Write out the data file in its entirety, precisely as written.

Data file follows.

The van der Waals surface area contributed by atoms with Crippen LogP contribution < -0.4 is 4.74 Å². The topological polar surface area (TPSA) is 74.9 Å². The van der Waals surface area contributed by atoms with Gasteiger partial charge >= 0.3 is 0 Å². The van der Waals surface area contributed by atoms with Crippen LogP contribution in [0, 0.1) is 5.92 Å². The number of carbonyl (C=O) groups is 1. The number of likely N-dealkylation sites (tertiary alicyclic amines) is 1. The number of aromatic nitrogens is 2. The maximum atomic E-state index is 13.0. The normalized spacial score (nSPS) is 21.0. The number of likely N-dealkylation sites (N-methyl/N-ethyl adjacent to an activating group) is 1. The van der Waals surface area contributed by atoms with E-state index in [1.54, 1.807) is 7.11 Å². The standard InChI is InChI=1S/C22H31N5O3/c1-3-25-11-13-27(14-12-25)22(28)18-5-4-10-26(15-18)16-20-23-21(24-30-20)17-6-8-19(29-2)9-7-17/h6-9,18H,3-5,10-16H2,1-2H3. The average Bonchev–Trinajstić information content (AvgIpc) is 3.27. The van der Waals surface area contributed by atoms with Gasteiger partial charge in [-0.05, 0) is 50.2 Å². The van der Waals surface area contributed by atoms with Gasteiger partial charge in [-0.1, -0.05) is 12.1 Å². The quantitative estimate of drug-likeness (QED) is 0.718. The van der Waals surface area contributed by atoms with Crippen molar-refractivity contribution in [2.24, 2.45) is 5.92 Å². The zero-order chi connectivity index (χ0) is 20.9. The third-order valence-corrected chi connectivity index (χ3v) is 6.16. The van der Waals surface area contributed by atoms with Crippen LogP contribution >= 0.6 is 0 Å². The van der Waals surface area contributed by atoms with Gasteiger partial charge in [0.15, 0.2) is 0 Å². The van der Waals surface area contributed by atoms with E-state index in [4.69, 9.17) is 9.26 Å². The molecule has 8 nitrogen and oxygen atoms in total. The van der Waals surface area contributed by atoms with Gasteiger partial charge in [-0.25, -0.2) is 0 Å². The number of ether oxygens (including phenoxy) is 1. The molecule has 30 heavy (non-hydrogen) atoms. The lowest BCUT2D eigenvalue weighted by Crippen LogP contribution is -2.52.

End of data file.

The van der Waals surface area contributed by atoms with Crippen LogP contribution < -0.4 is 4.74 Å². The topological polar surface area (TPSA) is 74.9 Å². The van der Waals surface area contributed by atoms with Gasteiger partial charge >= 0.3 is 0 Å². The van der Waals surface area contributed by atoms with Crippen LogP contribution in [0, 0.1) is 5.92 Å². The number of carbonyl (C=O) groups is 1. The number of likely N-dealkylation sites (tertiary alicyclic amines) is 1. The number of aromatic nitrogens is 2. The maximum atomic E-state index is 13.0. The normalized spacial score (nSPS) is 21.0. The number of likely N-dealkylation sites (N-methyl/N-ethyl adjacent to an activating group) is 1. The van der Waals surface area contributed by atoms with E-state index in [1.54, 1.807) is 7.11 Å². The standard InChI is InChI=1S/C22H31N5O3/c1-3-25-11-13-27(14-12-25)22(28)18-5-4-10-26(15-18)16-20-23-21(24-30-20)17-6-8-19(29-2)9-7-17/h6-9,18H,3-5,10-16H2,1-2H3. The average Bonchev–Trinajstić information content (AvgIpc) is 3.27. The van der Waals surface area contributed by atoms with Gasteiger partial charge in [-0.05, 0) is 50.2 Å². The van der Waals surface area contributed by atoms with Gasteiger partial charge in [-0.1, -0.05) is 12.1 Å². The quantitative estimate of drug-likeness (QED) is 0.718. The van der Waals surface area contributed by atoms with Crippen molar-refractivity contribution in [2.24, 2.45) is 5.92 Å². The zero-order chi connectivity index (χ0) is 20.9. The third-order valence-corrected chi connectivity index (χ3v) is 6.16. The van der Waals surface area contributed by atoms with Crippen LogP contribution >= 0.6 is 0 Å². The van der Waals surface area contributed by atoms with Gasteiger partial charge in [0.15, 0.2) is 0 Å². The van der Waals surface area contributed by atoms with E-state index in [4.69, 9.17) is 9.26 Å². The molecule has 8 nitrogen and oxygen atoms in total. The van der Waals surface area contributed by atoms with Gasteiger partial charge in [-0.25, -0.2) is 0 Å². The number of ether oxygens (including phenoxy) is 1. The molecule has 30 heavy (non-hydrogen) atoms. The lowest BCUT2D eigenvalue weighted by Crippen LogP contribution is -2.52.